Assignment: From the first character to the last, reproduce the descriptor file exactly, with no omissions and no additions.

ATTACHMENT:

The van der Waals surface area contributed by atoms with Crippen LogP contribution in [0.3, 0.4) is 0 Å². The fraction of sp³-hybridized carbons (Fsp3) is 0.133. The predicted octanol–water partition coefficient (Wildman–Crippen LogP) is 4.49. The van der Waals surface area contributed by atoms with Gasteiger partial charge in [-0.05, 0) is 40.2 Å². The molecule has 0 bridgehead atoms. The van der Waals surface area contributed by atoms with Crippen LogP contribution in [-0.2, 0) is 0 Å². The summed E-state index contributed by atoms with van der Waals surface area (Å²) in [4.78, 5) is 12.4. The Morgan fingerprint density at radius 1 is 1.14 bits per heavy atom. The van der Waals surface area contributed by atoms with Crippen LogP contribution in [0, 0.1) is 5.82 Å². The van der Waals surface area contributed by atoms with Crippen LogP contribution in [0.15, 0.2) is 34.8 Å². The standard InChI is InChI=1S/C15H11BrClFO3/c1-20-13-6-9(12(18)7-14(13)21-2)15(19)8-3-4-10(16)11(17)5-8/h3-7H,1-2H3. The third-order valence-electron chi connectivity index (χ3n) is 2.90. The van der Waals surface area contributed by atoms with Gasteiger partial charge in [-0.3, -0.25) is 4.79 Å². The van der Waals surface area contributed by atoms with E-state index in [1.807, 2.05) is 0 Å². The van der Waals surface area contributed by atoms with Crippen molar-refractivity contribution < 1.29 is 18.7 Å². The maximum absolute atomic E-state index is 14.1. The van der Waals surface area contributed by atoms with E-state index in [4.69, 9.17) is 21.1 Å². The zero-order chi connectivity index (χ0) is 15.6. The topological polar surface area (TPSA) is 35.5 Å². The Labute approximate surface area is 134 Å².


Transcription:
The van der Waals surface area contributed by atoms with Crippen LogP contribution in [0.3, 0.4) is 0 Å². The fraction of sp³-hybridized carbons (Fsp3) is 0.133. The predicted octanol–water partition coefficient (Wildman–Crippen LogP) is 4.49. The van der Waals surface area contributed by atoms with Gasteiger partial charge in [-0.05, 0) is 40.2 Å². The molecule has 0 bridgehead atoms. The van der Waals surface area contributed by atoms with Crippen LogP contribution in [-0.2, 0) is 0 Å². The summed E-state index contributed by atoms with van der Waals surface area (Å²) in [4.78, 5) is 12.4. The Morgan fingerprint density at radius 1 is 1.14 bits per heavy atom. The van der Waals surface area contributed by atoms with Crippen LogP contribution in [0, 0.1) is 5.82 Å². The van der Waals surface area contributed by atoms with Crippen LogP contribution in [0.15, 0.2) is 34.8 Å². The standard InChI is InChI=1S/C15H11BrClFO3/c1-20-13-6-9(12(18)7-14(13)21-2)15(19)8-3-4-10(16)11(17)5-8/h3-7H,1-2H3. The third-order valence-electron chi connectivity index (χ3n) is 2.90. The van der Waals surface area contributed by atoms with Gasteiger partial charge in [-0.3, -0.25) is 4.79 Å². The van der Waals surface area contributed by atoms with E-state index in [1.807, 2.05) is 0 Å². The van der Waals surface area contributed by atoms with Crippen molar-refractivity contribution < 1.29 is 18.7 Å². The maximum absolute atomic E-state index is 14.1. The van der Waals surface area contributed by atoms with E-state index in [4.69, 9.17) is 21.1 Å². The zero-order chi connectivity index (χ0) is 15.6. The topological polar surface area (TPSA) is 35.5 Å². The Labute approximate surface area is 134 Å².